Category Archives: Creativity

Creativity and Your Gifted Child, Part Five

To help gifted children achieve flow, parents and teachers need to understand that state and if possible, experience it themselves. Flow requires an absolute release of normal attention and this means you have to trust the process first, and later … Continue reading

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Creativity and Your Gifted Child, Part Four

There’s more than one way to solve technical problems in music performance, writing, and other disciplines—a better way than the traditional route that divides the mind between the experience of performance and evaluating that performance. That way is flow.   … Continue reading

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Creativity and Your Gifted Child, Part Three

High-level skill in music, writing, and other disciplines requires hard work and close monitoring of your progress. The object is to hold yourself to a high standard, and compare your own performance with that standard. With the resulting information, you … Continue reading

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Creativity and Your Gifted Child, Part Two

Gifted children are typically whole in their attention when their interest is engaged. They don’t often suffer from the adult tendency to stand aside from an activity, observing their work while they are also performing it. Thus, at their deepest … Continue reading

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Creativity and Your Gifted Child, Part One

Total absorption is a key state of mind for fostering creativity, and in this sense many gifted children are already well equipped. We’ve all tried to get a student’s attention when he or she is either thinking deeply or involved … Continue reading

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Why So Many Gifted Children Are Stubborn, Part One

I used to think I was alone in my battle with my son’s stubborn, self-directed learning until I read about Beethoven: “[he]…was so headstrong and self-sufficient that he had to learn much through harsh experience which he had refused to … Continue reading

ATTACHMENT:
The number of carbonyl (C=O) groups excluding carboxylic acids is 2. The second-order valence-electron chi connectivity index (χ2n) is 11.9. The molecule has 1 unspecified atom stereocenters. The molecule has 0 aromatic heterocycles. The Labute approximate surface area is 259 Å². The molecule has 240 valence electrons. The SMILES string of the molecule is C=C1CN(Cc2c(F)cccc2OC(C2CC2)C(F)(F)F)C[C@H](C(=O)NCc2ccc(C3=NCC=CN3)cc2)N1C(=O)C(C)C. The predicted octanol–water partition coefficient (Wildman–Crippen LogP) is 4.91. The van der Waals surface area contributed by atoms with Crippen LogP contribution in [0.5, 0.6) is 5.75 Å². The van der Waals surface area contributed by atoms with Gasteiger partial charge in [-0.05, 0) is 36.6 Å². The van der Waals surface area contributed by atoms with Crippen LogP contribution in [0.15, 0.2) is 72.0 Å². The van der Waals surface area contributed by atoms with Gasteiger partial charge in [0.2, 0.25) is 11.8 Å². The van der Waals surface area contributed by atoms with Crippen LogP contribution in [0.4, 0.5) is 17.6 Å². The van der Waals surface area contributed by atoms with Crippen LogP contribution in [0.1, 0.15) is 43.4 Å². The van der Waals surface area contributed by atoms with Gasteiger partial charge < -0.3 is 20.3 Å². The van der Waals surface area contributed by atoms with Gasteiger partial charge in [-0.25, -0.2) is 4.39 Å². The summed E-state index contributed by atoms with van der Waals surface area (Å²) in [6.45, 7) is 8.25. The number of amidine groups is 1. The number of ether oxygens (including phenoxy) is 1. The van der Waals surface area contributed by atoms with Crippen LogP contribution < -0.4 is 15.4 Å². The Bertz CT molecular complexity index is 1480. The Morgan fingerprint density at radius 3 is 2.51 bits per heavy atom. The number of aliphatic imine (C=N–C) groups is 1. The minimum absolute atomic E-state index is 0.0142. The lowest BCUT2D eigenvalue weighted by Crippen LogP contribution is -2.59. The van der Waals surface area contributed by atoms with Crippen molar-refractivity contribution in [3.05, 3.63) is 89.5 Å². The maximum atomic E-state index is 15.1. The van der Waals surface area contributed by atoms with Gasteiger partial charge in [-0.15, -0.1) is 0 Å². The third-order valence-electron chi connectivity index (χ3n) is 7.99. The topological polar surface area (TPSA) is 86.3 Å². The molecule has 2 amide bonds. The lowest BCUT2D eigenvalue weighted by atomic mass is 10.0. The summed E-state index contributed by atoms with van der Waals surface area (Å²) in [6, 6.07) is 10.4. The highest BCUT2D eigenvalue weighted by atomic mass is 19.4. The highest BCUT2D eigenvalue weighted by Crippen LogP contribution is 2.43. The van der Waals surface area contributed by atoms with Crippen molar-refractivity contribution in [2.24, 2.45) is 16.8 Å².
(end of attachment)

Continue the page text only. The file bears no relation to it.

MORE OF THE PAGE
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Fostering Independence of Thought, Part Five

At seventeen, Lewis is a folk musician who enjoys pieces from a variety of cultures and traditions. Certain pieces seem to call forth his best, and when he plays “The Yellow Rose of Texas,” you have to tap your toe, … Continue reading

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The Creative Moment, Part Two

When a gifted child gets an idea, whether for a story or for some other project, that energy burns white-hot until some of it is discharged in pursuit of that project. Wise parents allow free play of this energy because … Continue reading

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The Creative Moment, Part One

Experienced writers know that their first drafts are often their best. Not necessarily in grammar, style, or punctuation, but in form and spirit. Our freshest ideas have life and power that fades, if only slightly, as we meddle with them. … Continue reading

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Trying Impossible Things: The Process

When I practice the cello, I never try to recover what I did best the day before. Instead I let all those remembered sounds and sensations float around in my head until they come clear again. In letting go of … Continue reading

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